A Guide to Overcoming Parenting-Style Struggles in Your Blended Family

A Guide to Overcoming Parenting-Style Struggles in Your Blended Family

Have you ever watched other people parenting their kids when you're out in public?  I have. I often get caught up comparing their approach to my own. Sometimes it makes me feel good about my parenting style - other times I'm envious of theirs.

Some parents are overly harsh, even rude to their kids as they bark out commands and threats.  On the other end of the spectrum, there are those that are so lax it seems like the roles have reversed and the kids are in charge.  Or maybe you've encountered a really effective parent - it's clear they've got some healthy parental authority. They are good at directing their kids and do it in a way that's both firm and loving.

Mike and I have very different parenting styles.  I'll admit it…when we met, I was one of those "lax" parents with my daughter Annika.  I only had her every other week and I wanted our limited time to be fun, so I didn't focus on setting limits around her behavior or disciplining.   Mike is more of a 'Drill Sergeant' parent - he's not shy about handing down expectations and he expects compliance (this doesn’t turn out well for step-parents, by the way).

Once we were all under the same roof, Mike and I quickly realized that our opposing parenting styles created tension and disagreement.  It wasn't long before we had two mutual kids and realized we needed to figure this parenting stuff out ASAP!

Parenting is a common challenge for most couples, and when you add in the complexities of blended family life, it often leads to relational barriers.  Step-couples who get locked into their preferred parenting style tend to fall into patterns of conflict and disconnection. Then the kids end up experiencing unpredictable parental responses.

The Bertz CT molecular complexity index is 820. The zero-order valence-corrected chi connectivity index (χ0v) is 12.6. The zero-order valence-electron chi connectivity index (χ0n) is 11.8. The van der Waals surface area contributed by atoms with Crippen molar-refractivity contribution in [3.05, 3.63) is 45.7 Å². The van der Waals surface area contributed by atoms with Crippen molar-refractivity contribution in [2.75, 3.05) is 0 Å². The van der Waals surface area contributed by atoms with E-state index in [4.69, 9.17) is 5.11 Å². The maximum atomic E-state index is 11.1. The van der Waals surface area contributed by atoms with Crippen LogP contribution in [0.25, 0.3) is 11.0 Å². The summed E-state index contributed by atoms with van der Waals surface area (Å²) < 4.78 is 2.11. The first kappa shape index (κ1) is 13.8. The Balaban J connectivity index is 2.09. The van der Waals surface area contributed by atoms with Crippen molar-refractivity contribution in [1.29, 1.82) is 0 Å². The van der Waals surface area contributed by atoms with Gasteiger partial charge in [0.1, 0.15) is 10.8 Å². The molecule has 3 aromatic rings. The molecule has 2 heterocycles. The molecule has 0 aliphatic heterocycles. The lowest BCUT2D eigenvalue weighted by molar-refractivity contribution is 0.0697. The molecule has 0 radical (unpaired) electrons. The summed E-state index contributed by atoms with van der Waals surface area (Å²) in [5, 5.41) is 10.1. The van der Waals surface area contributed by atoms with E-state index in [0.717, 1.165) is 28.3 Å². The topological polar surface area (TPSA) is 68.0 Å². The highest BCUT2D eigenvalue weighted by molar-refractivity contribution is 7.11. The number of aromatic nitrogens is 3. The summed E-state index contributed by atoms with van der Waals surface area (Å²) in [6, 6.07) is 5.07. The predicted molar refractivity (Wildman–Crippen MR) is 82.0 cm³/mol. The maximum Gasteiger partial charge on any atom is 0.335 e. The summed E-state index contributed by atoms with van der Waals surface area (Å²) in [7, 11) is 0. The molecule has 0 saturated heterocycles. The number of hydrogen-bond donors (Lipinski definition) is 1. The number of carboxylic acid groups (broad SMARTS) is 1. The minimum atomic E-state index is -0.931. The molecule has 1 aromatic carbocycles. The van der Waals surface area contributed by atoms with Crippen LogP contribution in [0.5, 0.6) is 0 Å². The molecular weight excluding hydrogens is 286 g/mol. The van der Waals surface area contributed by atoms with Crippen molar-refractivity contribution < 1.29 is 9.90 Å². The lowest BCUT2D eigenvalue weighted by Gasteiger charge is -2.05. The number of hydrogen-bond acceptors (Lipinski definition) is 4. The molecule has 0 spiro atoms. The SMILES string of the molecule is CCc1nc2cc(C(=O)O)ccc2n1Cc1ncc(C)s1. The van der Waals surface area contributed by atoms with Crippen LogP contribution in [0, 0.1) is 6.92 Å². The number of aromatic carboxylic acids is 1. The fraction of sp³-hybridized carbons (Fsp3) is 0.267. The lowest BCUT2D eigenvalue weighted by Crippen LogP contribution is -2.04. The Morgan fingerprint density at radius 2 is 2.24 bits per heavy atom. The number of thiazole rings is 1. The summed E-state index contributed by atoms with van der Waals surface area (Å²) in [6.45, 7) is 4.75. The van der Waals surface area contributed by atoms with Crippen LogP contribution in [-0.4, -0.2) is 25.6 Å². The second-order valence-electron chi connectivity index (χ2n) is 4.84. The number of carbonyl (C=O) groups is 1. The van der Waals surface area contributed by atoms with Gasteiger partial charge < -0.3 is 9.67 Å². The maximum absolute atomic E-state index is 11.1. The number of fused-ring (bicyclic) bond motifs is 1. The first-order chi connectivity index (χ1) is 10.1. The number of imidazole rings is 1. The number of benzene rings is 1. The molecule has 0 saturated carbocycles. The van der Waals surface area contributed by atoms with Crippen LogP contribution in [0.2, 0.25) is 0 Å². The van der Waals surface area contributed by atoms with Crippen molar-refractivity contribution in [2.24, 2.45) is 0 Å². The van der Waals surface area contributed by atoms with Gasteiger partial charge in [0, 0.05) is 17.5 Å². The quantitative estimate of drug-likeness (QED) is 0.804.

Different Parenting Styles

Psychologist Diana Baumrind is known for her work around parenting styles.  She describes the common ways parents try to control their kids. Here are a few:

  • Permissive Parents are reluctant to impose rules or standards and prefer to let their kids regulate themselves.
  • Authoritarian Parents demand obedience from their kids.  They use harsh punishments or shaming to get kids to comply.
  • Authoritative Parents set and enforce high standards for their kids, while emotionally responding to them with care and respect.

According to stepfamily expert Patricia Papernow, the Authoritative Parenting style is the best predictor of better outcomes for children on every measure imaginable including emotional well-being, social competence, academic performance and general behavior.  There's a massive amount of research that confirms this in all family forms — never-divorced, single-parent homes and stepfamilies.